Value capture schemes largely ignore issues of Vertical Equity, whose driving principle is the notion that those who are more able to pay higher taxes should contribute more than those who are not but that this funding arrangement should not influence decisions about how to spend public monies. When the benefits principle becomes the dominate concern in sitting and investment decisions – as it seems to be in mid-size cities embracing value capture – it can preclude the provision of services and investments in less wealthy areas of the city. In defense, local implementers adhere to a “trickle down” theory of ED based on the notion that improvements to one area of the city will result in higher tax revenues that can be redistributed to fund services and investments in poorer areas of the city, although there is limited historical evidence that this occurs.
Of course, the details of implementation matter greatly. As this chart shows, there are different taxation and revenue raising mechanisms that fall under the value capture umbrella. Policies that target existing property owners (land-value taxes, Tax Increment Financing, Special Assessment Districts, and transportation utility fees) tend to be slightly regressive (although this can be mitigated by using grants and tax abatement to assist lower-income residents and small businesses) while policies that involve imposing charges on new development are more likely to be neutral to progressive (depending on characteristics of end users and assumptions about patterns of incidence). In practice, however, TIF and SAD are the most commonly utilized revenue-collection schemes for transit value capture in American cities because they (1) produce the greatest amount of revenue, (2) are easiest to implement since the enabling legislation is usually pre-existing for non-transport uses and (3) often do not require extensive cooperation from higher levels of government or private sector actors as do Negotiated Extractions and Joint Development (both of which tend to be more progressive as revenue raising tools).
Notice also the tools used for value capture schemes are largely the purview of local governments. Although transit functions best at the regional level, the competencies that matter for value capture schemes remain with local governments, an arrangement that supports fracturing of the reginal transport planning process in favor of hyper-localized planning and investment.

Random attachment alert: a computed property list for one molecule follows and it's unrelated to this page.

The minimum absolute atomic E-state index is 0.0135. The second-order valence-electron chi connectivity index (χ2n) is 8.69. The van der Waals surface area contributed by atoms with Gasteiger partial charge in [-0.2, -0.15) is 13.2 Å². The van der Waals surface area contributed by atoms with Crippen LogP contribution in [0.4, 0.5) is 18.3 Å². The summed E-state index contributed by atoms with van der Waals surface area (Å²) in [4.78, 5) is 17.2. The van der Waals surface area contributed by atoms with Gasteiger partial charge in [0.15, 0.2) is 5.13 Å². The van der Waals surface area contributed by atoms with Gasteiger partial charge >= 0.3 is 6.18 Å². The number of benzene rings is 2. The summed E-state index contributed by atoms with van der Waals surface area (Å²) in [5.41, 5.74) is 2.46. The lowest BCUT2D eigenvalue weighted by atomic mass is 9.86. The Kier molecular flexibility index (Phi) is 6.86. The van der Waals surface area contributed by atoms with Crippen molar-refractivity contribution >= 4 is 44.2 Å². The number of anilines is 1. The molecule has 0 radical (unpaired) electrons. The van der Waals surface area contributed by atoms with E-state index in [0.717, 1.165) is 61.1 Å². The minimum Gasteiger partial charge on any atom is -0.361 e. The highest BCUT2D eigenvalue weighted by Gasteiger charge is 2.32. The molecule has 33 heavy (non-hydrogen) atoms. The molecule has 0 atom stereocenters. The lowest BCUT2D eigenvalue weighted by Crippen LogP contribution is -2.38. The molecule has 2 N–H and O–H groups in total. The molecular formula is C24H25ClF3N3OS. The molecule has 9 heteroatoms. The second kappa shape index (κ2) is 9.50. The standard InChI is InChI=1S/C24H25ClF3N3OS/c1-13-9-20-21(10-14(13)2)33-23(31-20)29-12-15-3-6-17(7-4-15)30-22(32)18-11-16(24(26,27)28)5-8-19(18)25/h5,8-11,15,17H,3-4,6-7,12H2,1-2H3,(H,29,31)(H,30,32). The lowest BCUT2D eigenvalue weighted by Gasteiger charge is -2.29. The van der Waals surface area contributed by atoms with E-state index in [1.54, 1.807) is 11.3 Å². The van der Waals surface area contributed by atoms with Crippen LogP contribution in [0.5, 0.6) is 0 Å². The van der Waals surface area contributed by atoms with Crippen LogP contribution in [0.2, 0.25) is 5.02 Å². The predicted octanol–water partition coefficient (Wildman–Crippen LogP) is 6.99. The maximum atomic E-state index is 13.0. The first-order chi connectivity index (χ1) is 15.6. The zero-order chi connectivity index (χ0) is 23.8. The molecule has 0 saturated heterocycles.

Generational Equity and Risk
A second concern with value capture is risk and generational equity. Land is considered a stable revenue source because it is a captured asset that cannot relocate to other jurisdictions and historically land values have increased over time. As the 2008 real estate crisis showed, however, land value and real estate in general is far from a stable source of ongoing asset value and cash flow in today’s globalized economy; Pushes and pulls of larger national and international forces can have immediate impacts on fortunes tied up in locational values. The stability of land values is even more pronounced in slow or no-growth cities – like Detroit – that have struggled to attract private sector investment and growth in recent decades. These are the very cities that are increasingly relying on value capture schemes for transit investments in order to stimulate redevelopment.
While value capture schemes increase horizontal equity, they introduce new types of risk due to their reliance on relatively small geographical units to raise revenue to pay for public sector bonds. Here are maps of two value capture schemes – Kansas City, MO on the left illustrates how little of the cities land (the area in Red) is being used to fund the streetcar; Minneapolis is relying on land value increases around even smaller geographical units of land to fund their streetcar system. Value capture schemes are forced to rely on small geographical areas in order to adhere to the benefit principle (those who benefit from increased land value must be in close proximity to the transit investment) and to secure political support for new investments.